Archive for August, 2010

21
Aug
10

Gospel of Matthew 3

And here we go again. A whole chapter this time! Well, it’s a short chapter, but the Bible is inconsistent about these things.

This time we leave Jesus for a bit to meet John the Baptist, a holy man very like Jesus who lived a little earlier, and whom early Christians coopted as a prophet of the coming of Jesus in order to take his followers into the fold. He is most famous for dunking people in water (βαπτίζω: to baptize; from βάπτω: to dip) in the process of confessing of sins (ἐξομολογέομαι τάς ἁμαρτίας), quite possibly related to the Jewish tradition of throwing one’s sins into the water on Yom Kippur. As part of the (frankly, weird to anyone who knows anything about Judea in the early Roman Empire) New Testament theme of Pharisee and Sadducee bashing, some of the aforementioned show up and, rather than thinking that maybe they want to be better people, John calls them names and tells them that someone is coming who will baptize them in fire (ouch!) In order to be sure everyone knows Jesus is better than John, Jesus goes for a baptism, and John says he should be the one getting baptized (see, in those days, only messianic figures could baptize someone), and of course there’s that reference to baptism in fire. Coincidentally, very John (The Divine. That’s a Revelation reference. Of St. John the Divine.)

There’s some other interesting things here. For one, verse 16 has a very odd construction (I’d translate it literally as “Jesus being baptized immediately, he came up from the water,” which is fine as it goes, but very odd in context, especially temporally). Also, “ἡ τροφὴ ἦν αὐτοῦ ἀκρίδες καὶ μέλι ἄγριον” (emphasis mine): “his food was locusts and wild honey.” That the author felt the need to specify suggests that there may have been domestic honey, harvested not by foresters but beekeepers. I’m sure there’s literature on that somewhere, but not having quick access to it at the moment I’m just going to say that I think that’s pretty cool, beekeepers in the days before bee suits and epinephrine.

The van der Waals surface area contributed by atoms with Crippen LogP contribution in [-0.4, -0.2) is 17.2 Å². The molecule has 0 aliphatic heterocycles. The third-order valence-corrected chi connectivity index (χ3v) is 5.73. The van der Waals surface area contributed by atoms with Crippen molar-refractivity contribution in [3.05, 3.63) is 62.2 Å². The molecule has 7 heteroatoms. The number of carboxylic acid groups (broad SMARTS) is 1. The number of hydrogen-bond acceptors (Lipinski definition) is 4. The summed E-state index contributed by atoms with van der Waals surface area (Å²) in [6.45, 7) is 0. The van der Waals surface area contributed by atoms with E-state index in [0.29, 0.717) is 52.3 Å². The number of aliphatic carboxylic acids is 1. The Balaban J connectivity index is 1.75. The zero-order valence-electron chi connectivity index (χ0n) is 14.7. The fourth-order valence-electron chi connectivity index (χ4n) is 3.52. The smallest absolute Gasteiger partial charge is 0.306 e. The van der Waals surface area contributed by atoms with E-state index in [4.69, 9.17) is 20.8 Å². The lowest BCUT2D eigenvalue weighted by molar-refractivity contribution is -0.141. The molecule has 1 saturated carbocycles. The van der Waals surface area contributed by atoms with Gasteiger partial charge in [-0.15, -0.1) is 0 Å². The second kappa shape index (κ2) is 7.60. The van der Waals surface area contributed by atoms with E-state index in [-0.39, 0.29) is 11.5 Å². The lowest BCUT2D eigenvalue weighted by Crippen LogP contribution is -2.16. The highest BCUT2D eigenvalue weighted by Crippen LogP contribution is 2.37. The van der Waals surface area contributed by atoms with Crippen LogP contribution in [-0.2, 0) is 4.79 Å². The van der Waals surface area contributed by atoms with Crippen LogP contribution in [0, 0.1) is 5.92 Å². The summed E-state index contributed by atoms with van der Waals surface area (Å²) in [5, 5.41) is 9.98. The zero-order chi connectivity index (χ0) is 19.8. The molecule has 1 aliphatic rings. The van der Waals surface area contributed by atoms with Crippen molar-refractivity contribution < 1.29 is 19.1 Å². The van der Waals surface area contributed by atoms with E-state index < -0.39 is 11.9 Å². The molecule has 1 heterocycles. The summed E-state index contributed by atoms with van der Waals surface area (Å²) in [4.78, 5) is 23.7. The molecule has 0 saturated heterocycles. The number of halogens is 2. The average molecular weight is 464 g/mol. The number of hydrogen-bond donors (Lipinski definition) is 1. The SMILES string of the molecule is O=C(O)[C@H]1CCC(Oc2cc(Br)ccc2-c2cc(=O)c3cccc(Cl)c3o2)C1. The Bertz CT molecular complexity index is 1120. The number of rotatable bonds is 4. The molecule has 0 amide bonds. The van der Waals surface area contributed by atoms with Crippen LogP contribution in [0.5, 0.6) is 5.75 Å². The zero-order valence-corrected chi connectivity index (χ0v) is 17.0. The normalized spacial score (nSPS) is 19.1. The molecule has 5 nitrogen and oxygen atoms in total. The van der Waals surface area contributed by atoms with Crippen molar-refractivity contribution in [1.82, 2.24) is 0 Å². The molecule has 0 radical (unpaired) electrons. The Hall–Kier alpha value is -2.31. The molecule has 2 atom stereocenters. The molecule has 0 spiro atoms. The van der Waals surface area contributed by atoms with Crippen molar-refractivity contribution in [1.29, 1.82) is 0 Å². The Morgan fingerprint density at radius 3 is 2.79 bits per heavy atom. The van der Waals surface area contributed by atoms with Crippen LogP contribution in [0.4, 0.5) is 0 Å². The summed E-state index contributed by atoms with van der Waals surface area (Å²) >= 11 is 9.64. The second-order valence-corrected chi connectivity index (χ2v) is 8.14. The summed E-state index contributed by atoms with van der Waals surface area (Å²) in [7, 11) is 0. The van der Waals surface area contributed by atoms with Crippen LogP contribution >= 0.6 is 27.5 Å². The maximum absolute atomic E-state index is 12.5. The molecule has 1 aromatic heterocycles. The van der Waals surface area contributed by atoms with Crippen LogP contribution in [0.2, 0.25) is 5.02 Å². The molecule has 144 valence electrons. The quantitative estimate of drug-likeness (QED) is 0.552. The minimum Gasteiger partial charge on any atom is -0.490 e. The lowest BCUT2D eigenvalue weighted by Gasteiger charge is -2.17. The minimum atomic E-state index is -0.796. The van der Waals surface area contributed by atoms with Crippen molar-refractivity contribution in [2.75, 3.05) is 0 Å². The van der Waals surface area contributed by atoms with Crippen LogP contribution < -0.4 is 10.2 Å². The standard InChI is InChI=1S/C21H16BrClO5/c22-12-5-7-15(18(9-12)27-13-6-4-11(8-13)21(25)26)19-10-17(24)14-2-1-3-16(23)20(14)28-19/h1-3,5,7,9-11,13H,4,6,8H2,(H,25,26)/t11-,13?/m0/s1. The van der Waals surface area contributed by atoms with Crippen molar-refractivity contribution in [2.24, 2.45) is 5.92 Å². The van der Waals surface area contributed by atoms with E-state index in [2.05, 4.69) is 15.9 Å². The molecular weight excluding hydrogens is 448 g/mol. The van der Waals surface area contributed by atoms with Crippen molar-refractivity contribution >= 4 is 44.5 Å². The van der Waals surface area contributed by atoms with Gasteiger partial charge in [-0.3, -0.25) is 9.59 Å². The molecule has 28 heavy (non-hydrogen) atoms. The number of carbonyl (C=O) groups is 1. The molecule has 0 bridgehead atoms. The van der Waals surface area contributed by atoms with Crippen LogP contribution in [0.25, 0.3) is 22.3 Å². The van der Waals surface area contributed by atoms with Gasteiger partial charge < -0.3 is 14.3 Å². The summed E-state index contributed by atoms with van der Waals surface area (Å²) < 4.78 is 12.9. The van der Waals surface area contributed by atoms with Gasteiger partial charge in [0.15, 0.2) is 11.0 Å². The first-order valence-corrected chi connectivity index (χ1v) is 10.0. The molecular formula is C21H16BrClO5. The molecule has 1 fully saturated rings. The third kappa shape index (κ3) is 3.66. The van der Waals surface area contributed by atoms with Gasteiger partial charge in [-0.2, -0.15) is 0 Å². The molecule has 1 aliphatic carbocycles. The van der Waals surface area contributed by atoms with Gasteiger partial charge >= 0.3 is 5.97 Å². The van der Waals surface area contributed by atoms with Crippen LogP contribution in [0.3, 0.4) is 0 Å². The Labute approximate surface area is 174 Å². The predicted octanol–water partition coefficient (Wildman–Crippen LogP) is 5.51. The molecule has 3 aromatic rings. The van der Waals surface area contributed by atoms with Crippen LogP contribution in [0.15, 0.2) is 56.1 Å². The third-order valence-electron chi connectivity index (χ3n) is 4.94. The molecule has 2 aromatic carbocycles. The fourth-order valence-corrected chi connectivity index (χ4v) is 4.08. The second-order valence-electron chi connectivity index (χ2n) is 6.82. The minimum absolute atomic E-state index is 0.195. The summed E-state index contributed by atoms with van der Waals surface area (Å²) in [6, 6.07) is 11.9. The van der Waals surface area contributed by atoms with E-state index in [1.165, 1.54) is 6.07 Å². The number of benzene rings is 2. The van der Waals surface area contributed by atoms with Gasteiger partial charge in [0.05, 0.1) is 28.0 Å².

There’s also a quote from Isaiah. There’s a lot of Old Testament quotes in the New Testament to “prove” that Jesus is the messiah (a lot of them merely force his life into a timeline that cannot be possible, of course). This one is meant to show that John is a prophet who will pave the way (see what I did there?) for Jesus.

Translation followed by original text (still using A Reader’s Greek New Testament: 2nd Edition, footnotes excised and numerals changed to Greek by me) below the cut.

καὶ τὰ λειπόμενα

17
Aug
10

Matthew 2:13-23

Wow, I can’t believe I forgot about this! Yeah, I did actually finish translating Matthew 2 (and a little farther, actually, but not to a decent stopping point). I haven’t done much more, but I plan to keep working on it, since, as a college graduate, I don’t really ever work on any Greek that I don’t pick up myself. Here’s my translation of Matthew 2:13-23 (the rest of the chapter), followed by the Greek as copied from A Reader’s Greek New Testament (2nd Edition), but with the numerals changed to Greek because why not? My translation may sound a little awkward at times because I’m trying harder to maintain the impact of word choice and order than to translate colloquially.

καὶ τὰ λειπόμενα

02
Aug
10

The Simple Things

Although I love making fancy food, and Americans in general like to pile on the flavors, I was recently reminded that sometimes simple is best.

καὶ τὰ λειπὀμενα